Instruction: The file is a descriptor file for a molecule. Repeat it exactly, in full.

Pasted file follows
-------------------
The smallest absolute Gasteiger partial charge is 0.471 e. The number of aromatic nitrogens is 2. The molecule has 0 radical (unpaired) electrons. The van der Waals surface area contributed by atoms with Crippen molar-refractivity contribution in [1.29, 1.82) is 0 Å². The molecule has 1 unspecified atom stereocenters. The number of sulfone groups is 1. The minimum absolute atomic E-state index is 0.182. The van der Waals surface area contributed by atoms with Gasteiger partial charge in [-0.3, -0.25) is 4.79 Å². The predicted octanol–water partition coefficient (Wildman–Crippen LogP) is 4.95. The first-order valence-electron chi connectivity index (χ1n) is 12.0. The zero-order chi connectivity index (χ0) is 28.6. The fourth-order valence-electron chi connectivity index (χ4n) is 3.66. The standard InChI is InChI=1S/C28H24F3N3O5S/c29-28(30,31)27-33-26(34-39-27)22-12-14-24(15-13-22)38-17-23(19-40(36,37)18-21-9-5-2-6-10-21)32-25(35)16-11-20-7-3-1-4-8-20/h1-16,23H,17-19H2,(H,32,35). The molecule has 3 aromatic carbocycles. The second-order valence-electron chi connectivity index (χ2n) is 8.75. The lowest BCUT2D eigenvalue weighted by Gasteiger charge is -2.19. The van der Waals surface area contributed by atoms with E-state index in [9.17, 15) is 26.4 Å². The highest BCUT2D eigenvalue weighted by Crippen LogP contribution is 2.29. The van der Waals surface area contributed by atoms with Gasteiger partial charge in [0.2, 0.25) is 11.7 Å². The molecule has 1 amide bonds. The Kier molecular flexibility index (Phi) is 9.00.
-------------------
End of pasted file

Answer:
The smallest absolute Gasteiger partial charge is 0.471 e. The number of aromatic nitrogens is 2. The molecule has 0 radical (unpaired) electrons. The van der Waals surface area contributed by atoms with Crippen molar-refractivity contribution in [1.29, 1.82) is 0 Å². The molecule has 1 unspecified atom stereocenters. The number of sulfone groups is 1. The minimum absolute atomic E-state index is 0.182. The van der Waals surface area contributed by atoms with Gasteiger partial charge in [-0.3, -0.25) is 4.79 Å². The predicted octanol–water partition coefficient (Wildman–Crippen LogP) is 4.95. The first-order valence-electron chi connectivity index (χ1n) is 12.0. The zero-order chi connectivity index (χ0) is 28.6. The fourth-order valence-electron chi connectivity index (χ4n) is 3.66. The standard InChI is InChI=1S/C28H24F3N3O5S/c29-28(30,31)27-33-26(34-39-27)22-12-14-24(15-13-22)38-17-23(19-40(36,37)18-21-9-5-2-6-10-21)32-25(35)16-11-20-7-3-1-4-8-20/h1-16,23H,17-19H2,(H,32,35). The molecule has 3 aromatic carbocycles. The second-order valence-electron chi connectivity index (χ2n) is 8.75. The lowest BCUT2D eigenvalue weighted by Gasteiger charge is -2.19. The van der Waals surface area contributed by atoms with E-state index in [9.17, 15) is 26.4 Å². The highest BCUT2D eigenvalue weighted by Crippen LogP contribution is 2.29. The van der Waals surface area contributed by atoms with Gasteiger partial charge in [0.2, 0.25) is 11.7 Å². The molecule has 1 amide bonds. The Kier molecular flexibility index (Phi) is 9.00.